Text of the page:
Senators Extra‘s James Gordon talked to Paul MacLean about Sergei Gonchar being booed (link), “I’ve been booed, so it’s something that you…I think it’s a motivator,” MacLean said. “If your fans are unhappy with how you play, they should express that they’re unhappy with how you play. Conversely, if you play better, they should appreciate that you play better and to me, it’s just a signal that you need to be better.”  MacLean didn’t think the booing bothered Gonchar and for the team’s sake I hope he’s right.

The Ottawa Sun‘s Don Brennan says writes that Ottawa won the Dany Heatley trade because they have Milan Michalek and another 3.2 million for another player (link).  It’s not much of an argument, but Michalek does state the obvious in speaking of himself, “The main thing for me is to stay healthy. If I’m healthy and I can play my game, I can use my speed. I guess (the injuries) are from maybe my style of play, but I don’t want to change the way I play, I wouldn’t be affective.  If injuries happen, they happen. I’ll just have to battle through them like in the past.”

The Hockey News‘ Adam Proteau writes about the ten most untradeable contracts in the NHL (link), with Sergei Gonchar represented as the only Sen at #2.  The list itself is questionable, but perhaps Proteau just wants to stir up a reaction.

The Silver Seven‘s Adnan makes some statistical analysis of the Sens last game (link).  I take Corsi numbers with a grain of salt, but for those unfamiliar with them I’d recommend taking a look.

-Joy Lindsay tweets that Andre Petersson is still questionable for Friday’s game (link).  The Binghamton lines at practice were: Grant-Locke-Daugavins, Cowick-O’Brien-Parrish, Hoffman-Cannone-Gratchev, Dziurzynski-Hamilton-Lessard; Borowiecki-Conboy, Gryba-Schira, Heshka-Wiercioch.

Hockey Futures has listed their top-50 prospects (link; the list is divided into five pages and the link is just the first).  Several Sens make the list:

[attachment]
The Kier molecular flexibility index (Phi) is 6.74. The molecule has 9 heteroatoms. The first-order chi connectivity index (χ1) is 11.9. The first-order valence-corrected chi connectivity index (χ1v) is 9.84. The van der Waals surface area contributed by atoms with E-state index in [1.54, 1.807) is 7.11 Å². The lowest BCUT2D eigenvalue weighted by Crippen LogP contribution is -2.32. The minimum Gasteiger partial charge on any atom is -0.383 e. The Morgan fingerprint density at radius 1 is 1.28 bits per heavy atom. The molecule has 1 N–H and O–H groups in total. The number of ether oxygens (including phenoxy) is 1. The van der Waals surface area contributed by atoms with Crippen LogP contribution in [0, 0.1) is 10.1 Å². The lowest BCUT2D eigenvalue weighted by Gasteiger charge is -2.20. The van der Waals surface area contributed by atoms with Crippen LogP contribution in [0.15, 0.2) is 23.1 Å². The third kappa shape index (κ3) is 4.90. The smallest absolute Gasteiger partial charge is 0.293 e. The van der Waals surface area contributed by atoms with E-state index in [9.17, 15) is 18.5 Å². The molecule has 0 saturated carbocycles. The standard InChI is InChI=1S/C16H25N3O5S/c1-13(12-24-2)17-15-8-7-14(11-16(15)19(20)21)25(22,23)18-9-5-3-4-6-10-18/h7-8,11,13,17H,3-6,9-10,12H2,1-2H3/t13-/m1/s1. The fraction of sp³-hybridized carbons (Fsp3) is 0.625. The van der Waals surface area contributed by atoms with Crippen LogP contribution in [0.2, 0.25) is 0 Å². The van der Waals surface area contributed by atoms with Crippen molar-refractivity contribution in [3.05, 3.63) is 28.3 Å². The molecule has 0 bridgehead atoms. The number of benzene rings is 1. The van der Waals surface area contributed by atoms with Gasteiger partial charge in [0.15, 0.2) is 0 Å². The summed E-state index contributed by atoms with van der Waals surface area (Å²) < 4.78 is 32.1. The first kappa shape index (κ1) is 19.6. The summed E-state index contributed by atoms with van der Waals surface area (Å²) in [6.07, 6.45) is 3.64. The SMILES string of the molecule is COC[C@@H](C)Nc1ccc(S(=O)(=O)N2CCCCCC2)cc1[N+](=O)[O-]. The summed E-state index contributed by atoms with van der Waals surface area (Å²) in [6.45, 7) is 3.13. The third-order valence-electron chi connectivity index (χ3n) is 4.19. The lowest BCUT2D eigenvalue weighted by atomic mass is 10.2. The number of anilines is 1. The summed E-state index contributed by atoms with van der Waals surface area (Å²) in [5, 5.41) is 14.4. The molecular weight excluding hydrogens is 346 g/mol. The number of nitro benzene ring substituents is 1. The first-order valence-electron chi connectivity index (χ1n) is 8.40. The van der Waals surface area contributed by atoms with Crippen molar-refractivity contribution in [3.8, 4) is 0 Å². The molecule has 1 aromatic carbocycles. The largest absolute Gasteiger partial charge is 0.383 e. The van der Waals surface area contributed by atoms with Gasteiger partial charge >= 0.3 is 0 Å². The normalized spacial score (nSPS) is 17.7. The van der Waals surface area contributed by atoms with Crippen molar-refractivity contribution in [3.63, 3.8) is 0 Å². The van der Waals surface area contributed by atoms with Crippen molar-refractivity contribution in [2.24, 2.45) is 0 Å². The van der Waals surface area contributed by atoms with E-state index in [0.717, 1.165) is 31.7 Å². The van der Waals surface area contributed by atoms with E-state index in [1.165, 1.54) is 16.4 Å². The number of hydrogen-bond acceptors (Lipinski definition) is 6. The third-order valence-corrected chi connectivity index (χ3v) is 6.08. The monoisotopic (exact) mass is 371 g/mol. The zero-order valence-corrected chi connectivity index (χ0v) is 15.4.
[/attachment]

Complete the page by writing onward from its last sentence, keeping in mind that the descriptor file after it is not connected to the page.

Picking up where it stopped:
7. David Rundblad, “A tremendous skater and puck handler, Rundblad also possesses a calm demeanor and deadly shot. Though not particularly physical, he shows good defensive awareness and positioning, uses his stick effectively to block passing lanes or strip attacking forwards, and makes fluid outlet passes. On offense, Rundblad shines. He has a hard, accurate slapper, a sniper’s wrist shot, and can deke and dive around defenders with ease. Rundblad needs some time in the AHL to get used to the smaller size of North American rinks, but will probably play the bulk of the 2011-12 season in the NHL as the Sens do not want to risk him going back to Sweden for another year.”
14. Mika Zibanejad, “A strong two-way center with very good size, Zibanejad enjoys using his body to both protect the puck and in hitting along the boards. The young center does not shy away from the physical game and his work ethic is one of the best among all prospects.”
30. Jared Cowen, “has solid positioning in all zones of the ice, has improved his decision-making with the puck, and has solid hockey knowledge. He can play the shutdown role while playing both the power play and penalty killing units. The large defenseman has good skating speed for his size and a strong point shot, but he must continue to improve his mobility without the puck and develop the physical side to his game.
Honourable mention: Nikita Filatov, “Filatov‘s spot was heavily debated during the construction of the top 50. Ultimately, it was decided a second chance for enigmatic winger in Ottawa was not enough wash away yet another sub-par season in 2010-11.”

-Tonight TSN is doing a feature on Sens prospect Darren Kramer prior to the Jets/Hawks game.